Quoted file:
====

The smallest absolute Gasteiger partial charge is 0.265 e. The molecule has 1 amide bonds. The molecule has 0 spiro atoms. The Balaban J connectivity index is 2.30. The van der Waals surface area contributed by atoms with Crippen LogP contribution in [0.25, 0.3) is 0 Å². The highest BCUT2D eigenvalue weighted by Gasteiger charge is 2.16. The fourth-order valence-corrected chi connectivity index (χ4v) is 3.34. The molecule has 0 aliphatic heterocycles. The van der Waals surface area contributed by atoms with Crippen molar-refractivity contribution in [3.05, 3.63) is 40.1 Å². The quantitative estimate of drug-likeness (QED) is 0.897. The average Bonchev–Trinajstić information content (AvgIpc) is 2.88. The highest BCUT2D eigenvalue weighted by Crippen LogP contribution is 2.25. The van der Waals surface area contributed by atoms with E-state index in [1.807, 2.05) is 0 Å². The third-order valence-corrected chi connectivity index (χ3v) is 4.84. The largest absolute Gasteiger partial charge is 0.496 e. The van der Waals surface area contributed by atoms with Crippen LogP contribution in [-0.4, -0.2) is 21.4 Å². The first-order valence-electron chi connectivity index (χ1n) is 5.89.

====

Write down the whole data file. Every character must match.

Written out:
The smallest absolute Gasteiger partial charge is 0.265 e. The molecule has 1 amide bonds. The molecule has 0 spiro atoms. The Balaban J connectivity index is 2.30. The van der Waals surface area contributed by atoms with Crippen LogP contribution in [0.25, 0.3) is 0 Å². The highest BCUT2D eigenvalue weighted by Gasteiger charge is 2.16. The fourth-order valence-corrected chi connectivity index (χ4v) is 3.34. The molecule has 0 aliphatic heterocycles. The van der Waals surface area contributed by atoms with Crippen molar-refractivity contribution in [3.05, 3.63) is 40.1 Å². The quantitative estimate of drug-likeness (QED) is 0.897. The average Bonchev–Trinajstić information content (AvgIpc) is 2.88. The highest BCUT2D eigenvalue weighted by Crippen LogP contribution is 2.25. The van der Waals surface area contributed by atoms with E-state index in [1.807, 2.05) is 0 Å². The third-order valence-corrected chi connectivity index (χ3v) is 4.84. The largest absolute Gasteiger partial charge is 0.496 e. The van der Waals surface area contributed by atoms with Crippen LogP contribution in [-0.4, -0.2) is 21.4 Å². The first-order valence-electron chi connectivity index (χ1n) is 5.89.